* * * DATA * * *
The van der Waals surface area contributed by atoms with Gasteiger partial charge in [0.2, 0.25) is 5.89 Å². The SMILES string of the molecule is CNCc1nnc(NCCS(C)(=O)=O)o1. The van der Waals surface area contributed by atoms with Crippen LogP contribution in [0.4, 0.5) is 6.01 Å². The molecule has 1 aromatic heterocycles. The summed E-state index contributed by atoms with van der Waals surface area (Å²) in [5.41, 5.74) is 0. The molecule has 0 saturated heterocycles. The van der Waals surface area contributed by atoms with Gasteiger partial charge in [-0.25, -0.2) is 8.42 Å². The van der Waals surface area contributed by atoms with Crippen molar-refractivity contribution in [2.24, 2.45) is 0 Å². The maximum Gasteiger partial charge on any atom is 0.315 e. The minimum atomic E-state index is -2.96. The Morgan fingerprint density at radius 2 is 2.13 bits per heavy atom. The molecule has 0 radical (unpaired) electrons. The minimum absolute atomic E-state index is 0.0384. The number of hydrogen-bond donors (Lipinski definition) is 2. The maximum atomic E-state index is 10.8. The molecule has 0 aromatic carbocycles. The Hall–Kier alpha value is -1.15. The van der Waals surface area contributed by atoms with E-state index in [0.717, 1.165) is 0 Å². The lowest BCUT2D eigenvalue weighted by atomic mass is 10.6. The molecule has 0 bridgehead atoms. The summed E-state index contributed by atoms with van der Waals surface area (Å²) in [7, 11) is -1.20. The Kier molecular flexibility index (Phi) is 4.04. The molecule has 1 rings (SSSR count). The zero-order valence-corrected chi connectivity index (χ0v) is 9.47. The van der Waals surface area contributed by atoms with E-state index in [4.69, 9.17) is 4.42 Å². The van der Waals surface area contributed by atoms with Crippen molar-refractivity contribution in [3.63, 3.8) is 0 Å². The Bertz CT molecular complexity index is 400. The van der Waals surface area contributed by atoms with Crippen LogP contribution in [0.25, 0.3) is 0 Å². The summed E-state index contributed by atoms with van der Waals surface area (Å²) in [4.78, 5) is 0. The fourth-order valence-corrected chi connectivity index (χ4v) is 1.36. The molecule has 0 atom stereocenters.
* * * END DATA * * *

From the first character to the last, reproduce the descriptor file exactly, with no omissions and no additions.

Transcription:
The van der Waals surface area contributed by atoms with Gasteiger partial charge in [0.2, 0.25) is 5.89 Å². The SMILES string of the molecule is CNCc1nnc(NCCS(C)(=O)=O)o1. The van der Waals surface area contributed by atoms with Crippen LogP contribution in [0.4, 0.5) is 6.01 Å². The molecule has 1 aromatic heterocycles. The summed E-state index contributed by atoms with van der Waals surface area (Å²) in [5.41, 5.74) is 0. The molecule has 0 saturated heterocycles. The van der Waals surface area contributed by atoms with Gasteiger partial charge in [-0.25, -0.2) is 8.42 Å². The van der Waals surface area contributed by atoms with Crippen molar-refractivity contribution in [2.24, 2.45) is 0 Å². The maximum Gasteiger partial charge on any atom is 0.315 e. The minimum atomic E-state index is -2.96. The Morgan fingerprint density at radius 2 is 2.13 bits per heavy atom. The molecule has 0 radical (unpaired) electrons. The minimum absolute atomic E-state index is 0.0384. The number of hydrogen-bond donors (Lipinski definition) is 2. The maximum atomic E-state index is 10.8. The molecule has 0 aromatic carbocycles. The Hall–Kier alpha value is -1.15. The van der Waals surface area contributed by atoms with E-state index in [0.717, 1.165) is 0 Å². The lowest BCUT2D eigenvalue weighted by atomic mass is 10.6. The molecule has 0 bridgehead atoms. The summed E-state index contributed by atoms with van der Waals surface area (Å²) in [7, 11) is -1.20. The Kier molecular flexibility index (Phi) is 4.04. The molecule has 1 rings (SSSR count). The zero-order valence-corrected chi connectivity index (χ0v) is 9.47. The van der Waals surface area contributed by atoms with E-state index in [4.69, 9.17) is 4.42 Å². The van der Waals surface area contributed by atoms with Crippen molar-refractivity contribution in [3.63, 3.8) is 0 Å². The Bertz CT molecular complexity index is 400. The van der Waals surface area contributed by atoms with Crippen LogP contribution in [0.25, 0.3) is 0 Å². The summed E-state index contributed by atoms with van der Waals surface area (Å²) in [4.78, 5) is 0. The fourth-order valence-corrected chi connectivity index (χ4v) is 1.36. The molecule has 0 atom stereocenters.